I′m condemned to show everything: the disarming simplicity of Niki Da Saint Phalle






 “It was the art that stopped her from going mad. It was that crisis that made it possible for her to become an artist. She said that otherwise she would have become a terrorist.”


Bloum Cardenas, Niki’s granddaughter


“Technique is nothing. Dreams are everything”. 


Jean Tinguely, Niki’s lover and mentor 


"Niki has proven that she is able to use any situation to create something. Maybe that's the definition of an artist who is able to make something out of any situation."


Rita Moreno 

Born in France and formed by the New York party scene, Catherine Marie-Agnès Fal de Saint Phalle (or just Niki, if you like) is one of the most impressive artists of our time. 


Combining themes of passion, solace, and wisdom with a sense of overwhelming danger that permeated some of her disturbing works, an unrelenting desire to confront the evils brought on by my patriarchy, the church, and criminals, and an astute social commentary, Niki de Saint Phalle made a staggering contribution to the art world, which she admitted that she was only alive because of. And it was art that ultimately killed her. If you ever wanted to hear the story that literally has everything - here it is. 



Niki was born into a wealthy family and as a child played in a formidable family nest, subject to endless stories of her family's grandiose adventures, which (obviously to those around her at the time) were always started and ended by the men of the family. 


Women were endlessly oppressed and, interestingly, having sufficiently grown up, Niki, as someone who came from a position of immense power and wealth, decided to abandon the comfort of the 1% and embark on a kind of nomadic adventure, joining all kinds of social groups of every sort of position in society, including the destitute. 


Raised in circumstances that can only be described as grandiose and spectacular, Niki decides to explore the real world after emerging from the cocoon in which she grew up. And we all know what happens when cocoons are emerged out of. 



When danger strikes, Niki has an up-close experience with an abuser who happens to be the most trusted and admired person she knows: her father. A victim of incest, she flees her home but carries the resentment with her into later life, eventually forcing her into a clinic after a nervous breakdown due to family problems.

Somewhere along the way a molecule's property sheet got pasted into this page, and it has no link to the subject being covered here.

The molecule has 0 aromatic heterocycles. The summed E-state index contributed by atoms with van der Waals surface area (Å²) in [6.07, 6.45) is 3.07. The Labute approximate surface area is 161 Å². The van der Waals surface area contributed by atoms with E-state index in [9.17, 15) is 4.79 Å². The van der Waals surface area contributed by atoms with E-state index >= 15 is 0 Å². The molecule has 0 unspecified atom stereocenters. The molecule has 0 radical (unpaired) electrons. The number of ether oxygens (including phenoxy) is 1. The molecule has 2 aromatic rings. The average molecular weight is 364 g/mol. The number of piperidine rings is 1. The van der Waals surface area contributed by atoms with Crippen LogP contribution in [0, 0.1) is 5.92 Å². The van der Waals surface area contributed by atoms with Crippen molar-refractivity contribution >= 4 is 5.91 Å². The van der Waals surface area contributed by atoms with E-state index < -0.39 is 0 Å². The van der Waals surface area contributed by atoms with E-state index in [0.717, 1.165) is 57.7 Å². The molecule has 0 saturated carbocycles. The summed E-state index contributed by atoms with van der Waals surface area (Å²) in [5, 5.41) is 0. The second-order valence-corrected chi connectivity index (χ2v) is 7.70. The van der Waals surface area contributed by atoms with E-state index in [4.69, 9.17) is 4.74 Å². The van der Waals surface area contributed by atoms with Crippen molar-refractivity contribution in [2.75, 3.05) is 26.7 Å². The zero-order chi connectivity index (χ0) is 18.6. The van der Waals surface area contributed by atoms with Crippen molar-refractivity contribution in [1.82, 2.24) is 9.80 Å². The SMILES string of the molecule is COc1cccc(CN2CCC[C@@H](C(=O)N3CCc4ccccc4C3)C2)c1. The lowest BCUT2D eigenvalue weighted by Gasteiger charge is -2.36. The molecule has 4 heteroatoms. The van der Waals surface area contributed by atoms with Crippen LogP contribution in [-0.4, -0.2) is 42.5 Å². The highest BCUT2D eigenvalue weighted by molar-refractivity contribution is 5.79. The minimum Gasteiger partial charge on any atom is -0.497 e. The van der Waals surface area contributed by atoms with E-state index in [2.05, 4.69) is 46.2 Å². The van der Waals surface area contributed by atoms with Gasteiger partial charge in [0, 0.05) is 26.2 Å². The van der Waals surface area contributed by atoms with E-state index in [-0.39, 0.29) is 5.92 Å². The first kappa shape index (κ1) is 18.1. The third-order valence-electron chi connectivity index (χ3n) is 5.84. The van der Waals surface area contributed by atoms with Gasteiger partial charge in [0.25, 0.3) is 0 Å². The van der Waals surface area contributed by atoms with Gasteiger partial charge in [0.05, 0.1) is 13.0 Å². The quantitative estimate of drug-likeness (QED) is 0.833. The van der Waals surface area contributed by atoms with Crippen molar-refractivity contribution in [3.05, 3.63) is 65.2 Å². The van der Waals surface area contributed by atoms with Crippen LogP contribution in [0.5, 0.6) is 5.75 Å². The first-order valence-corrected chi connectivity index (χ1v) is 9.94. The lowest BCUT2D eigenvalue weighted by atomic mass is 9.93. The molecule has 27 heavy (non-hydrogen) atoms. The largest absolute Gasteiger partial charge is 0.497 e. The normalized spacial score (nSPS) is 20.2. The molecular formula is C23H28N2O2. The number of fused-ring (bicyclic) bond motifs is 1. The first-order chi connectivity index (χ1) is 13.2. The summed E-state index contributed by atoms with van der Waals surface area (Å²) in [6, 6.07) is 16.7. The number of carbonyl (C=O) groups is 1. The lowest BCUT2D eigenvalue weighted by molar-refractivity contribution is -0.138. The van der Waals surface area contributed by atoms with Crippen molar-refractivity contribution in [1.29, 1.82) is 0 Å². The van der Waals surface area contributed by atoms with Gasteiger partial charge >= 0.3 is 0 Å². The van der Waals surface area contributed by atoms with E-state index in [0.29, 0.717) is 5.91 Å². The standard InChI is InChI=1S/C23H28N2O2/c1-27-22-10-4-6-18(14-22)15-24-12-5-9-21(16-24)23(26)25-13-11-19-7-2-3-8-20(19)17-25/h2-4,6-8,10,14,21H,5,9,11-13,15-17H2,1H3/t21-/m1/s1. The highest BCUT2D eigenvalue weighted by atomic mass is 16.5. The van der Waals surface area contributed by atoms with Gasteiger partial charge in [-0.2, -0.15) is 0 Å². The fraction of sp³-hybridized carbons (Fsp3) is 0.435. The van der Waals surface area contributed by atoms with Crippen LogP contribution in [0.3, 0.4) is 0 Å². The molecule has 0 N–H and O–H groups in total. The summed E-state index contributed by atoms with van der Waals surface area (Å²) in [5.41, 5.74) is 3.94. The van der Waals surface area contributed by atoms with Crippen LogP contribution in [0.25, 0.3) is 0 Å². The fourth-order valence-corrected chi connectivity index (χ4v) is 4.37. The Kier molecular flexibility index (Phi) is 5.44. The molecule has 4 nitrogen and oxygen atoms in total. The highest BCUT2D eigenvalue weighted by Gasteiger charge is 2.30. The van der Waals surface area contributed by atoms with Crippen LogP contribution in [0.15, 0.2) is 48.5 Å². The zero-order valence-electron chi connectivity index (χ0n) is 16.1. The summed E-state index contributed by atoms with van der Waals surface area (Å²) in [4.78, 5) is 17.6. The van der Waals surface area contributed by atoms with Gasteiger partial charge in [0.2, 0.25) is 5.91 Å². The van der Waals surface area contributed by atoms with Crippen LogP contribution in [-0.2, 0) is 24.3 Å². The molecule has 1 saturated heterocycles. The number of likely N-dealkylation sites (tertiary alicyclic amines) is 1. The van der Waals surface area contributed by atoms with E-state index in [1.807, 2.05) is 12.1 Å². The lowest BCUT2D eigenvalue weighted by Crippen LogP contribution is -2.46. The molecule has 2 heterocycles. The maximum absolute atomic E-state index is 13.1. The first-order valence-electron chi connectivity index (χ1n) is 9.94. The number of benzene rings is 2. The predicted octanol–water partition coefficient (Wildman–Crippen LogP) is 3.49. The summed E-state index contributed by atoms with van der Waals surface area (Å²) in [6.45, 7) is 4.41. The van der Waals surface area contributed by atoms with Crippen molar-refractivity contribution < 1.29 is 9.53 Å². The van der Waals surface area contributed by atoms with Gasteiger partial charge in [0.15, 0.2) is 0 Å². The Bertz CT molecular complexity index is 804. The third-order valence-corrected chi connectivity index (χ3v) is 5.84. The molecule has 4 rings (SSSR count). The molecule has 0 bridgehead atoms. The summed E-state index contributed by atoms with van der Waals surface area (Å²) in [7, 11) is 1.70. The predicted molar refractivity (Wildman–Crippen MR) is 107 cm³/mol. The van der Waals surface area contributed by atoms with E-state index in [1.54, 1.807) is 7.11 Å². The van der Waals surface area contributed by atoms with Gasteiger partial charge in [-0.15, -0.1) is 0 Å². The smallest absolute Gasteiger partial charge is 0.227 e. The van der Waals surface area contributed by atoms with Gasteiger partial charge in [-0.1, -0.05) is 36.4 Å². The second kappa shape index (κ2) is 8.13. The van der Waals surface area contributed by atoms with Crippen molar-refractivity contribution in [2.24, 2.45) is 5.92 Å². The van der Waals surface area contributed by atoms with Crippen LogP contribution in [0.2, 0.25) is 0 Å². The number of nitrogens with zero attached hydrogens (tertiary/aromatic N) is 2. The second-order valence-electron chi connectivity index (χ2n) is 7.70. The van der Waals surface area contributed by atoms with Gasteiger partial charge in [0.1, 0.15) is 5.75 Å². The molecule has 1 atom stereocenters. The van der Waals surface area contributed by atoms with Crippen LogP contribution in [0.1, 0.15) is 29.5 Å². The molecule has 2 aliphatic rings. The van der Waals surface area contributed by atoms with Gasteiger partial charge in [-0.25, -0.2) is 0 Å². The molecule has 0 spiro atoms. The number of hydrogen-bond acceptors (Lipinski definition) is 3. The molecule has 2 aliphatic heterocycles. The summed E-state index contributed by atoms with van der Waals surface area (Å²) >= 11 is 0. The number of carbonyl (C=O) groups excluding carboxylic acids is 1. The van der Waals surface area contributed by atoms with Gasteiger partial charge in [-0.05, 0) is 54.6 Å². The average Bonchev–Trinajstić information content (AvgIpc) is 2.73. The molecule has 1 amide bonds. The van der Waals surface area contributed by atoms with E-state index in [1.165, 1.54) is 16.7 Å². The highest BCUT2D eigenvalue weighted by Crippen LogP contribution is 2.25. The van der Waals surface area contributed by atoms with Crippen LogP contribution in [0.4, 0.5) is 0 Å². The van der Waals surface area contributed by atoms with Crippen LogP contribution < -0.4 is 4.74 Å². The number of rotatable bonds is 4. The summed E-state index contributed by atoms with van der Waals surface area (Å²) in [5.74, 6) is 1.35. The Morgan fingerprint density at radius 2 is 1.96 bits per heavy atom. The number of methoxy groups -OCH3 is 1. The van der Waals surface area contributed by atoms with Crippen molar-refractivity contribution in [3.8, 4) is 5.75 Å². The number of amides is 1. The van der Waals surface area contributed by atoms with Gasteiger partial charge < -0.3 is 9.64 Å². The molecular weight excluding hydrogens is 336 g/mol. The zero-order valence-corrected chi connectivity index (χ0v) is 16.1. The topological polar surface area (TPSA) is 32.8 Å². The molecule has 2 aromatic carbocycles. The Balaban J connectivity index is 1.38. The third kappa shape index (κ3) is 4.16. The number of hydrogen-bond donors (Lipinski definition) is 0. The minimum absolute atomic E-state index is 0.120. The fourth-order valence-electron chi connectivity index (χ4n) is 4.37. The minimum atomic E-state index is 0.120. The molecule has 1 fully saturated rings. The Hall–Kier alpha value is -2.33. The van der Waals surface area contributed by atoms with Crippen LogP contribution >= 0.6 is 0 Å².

In the hospital, Niki discovers art, which she later paints to be fundamental to the rest of her life. She recovers quickly, aided by her new-found passion. 


Since then, Niki has chance or virtually regular encounters with the men in her life, but admits she has only the one to whom she is engaged and who occupies her whole heart and soul: her work, with which she creates masterpieces that enable her to breathe and get up in the morning and carry her legacy long after her death. 


Since, the air of inexplicable tenderness goes wherever she goes, bringing her joy, success, and very (very) friendly new acquaintances. Can we attribute that to her Frenchness or art being the center of her life? A question to contemplate at Kunsthaus Zurich



Niki started painting with no skills at all, steadfastly refusing to learn art like some of our other heroes who thought art impossible without at least two college degrees, and persevered with incredible dedication until she became a world-renowned and wildly successful artist. Eventually she learns the techniques, but only after proving to herself and others that impossible is nothing. 



Niki's work is full of the beauty and the horror of life: among the themes of heroism, female liberation (correct, we’re talking about Nanas), wisdom, and warmth, there are images here and there of patriarchal macro-brutality (as in the figure of the Emperor), atrocities committed by the Church, and the general sense of horror at what humans are capable of. 


Niki's rebellion against the system is evident in some of the more notable projects, such as "Brides," which are a protest against blind obedience to tradition. The other side of this repugnant rejection of the enslavement of humanity in meaningless rituals (such as marriage) is a strong and poignant desire to live to the full, which is to be taken to mean “eccentric, emotional, dark and brutal, humorous, enigmatic and often challenging”. 


Strength in weakness

Niki's work is imbued with an intuitive tenderness that we SEEM TO feel in everything French. There is a disarming honesty in all of her work. Some of the statues are so candid that they would be considered honestly inappropriate in certain circles, especially in their time. "I am condemned to show everything" is the ultimate power drawn from weakness. 


Paradoxically, Niki's work, which some believe founded feminism as a movement and which is undoubtedly influential, has immense power, and this power comes from not wanting any power at all. Her work is a perfect illustration of the old Italian saying "a woman's strength lies in her weakness." 


In her revealing career, seemingly spanning several eras, there are endless motifs in Niki's work that undoubtedly testify to her greatness as an artist, about which one could write endless volumes. But we would like to choose one. 


There is something so delicately tender about Niki's work, a devotion to art so unwavering and pure that nothing can stand in its way, and no one can resist being immediately captivated by it. We only wish there were infinitely more of this disarmament in our lives. 

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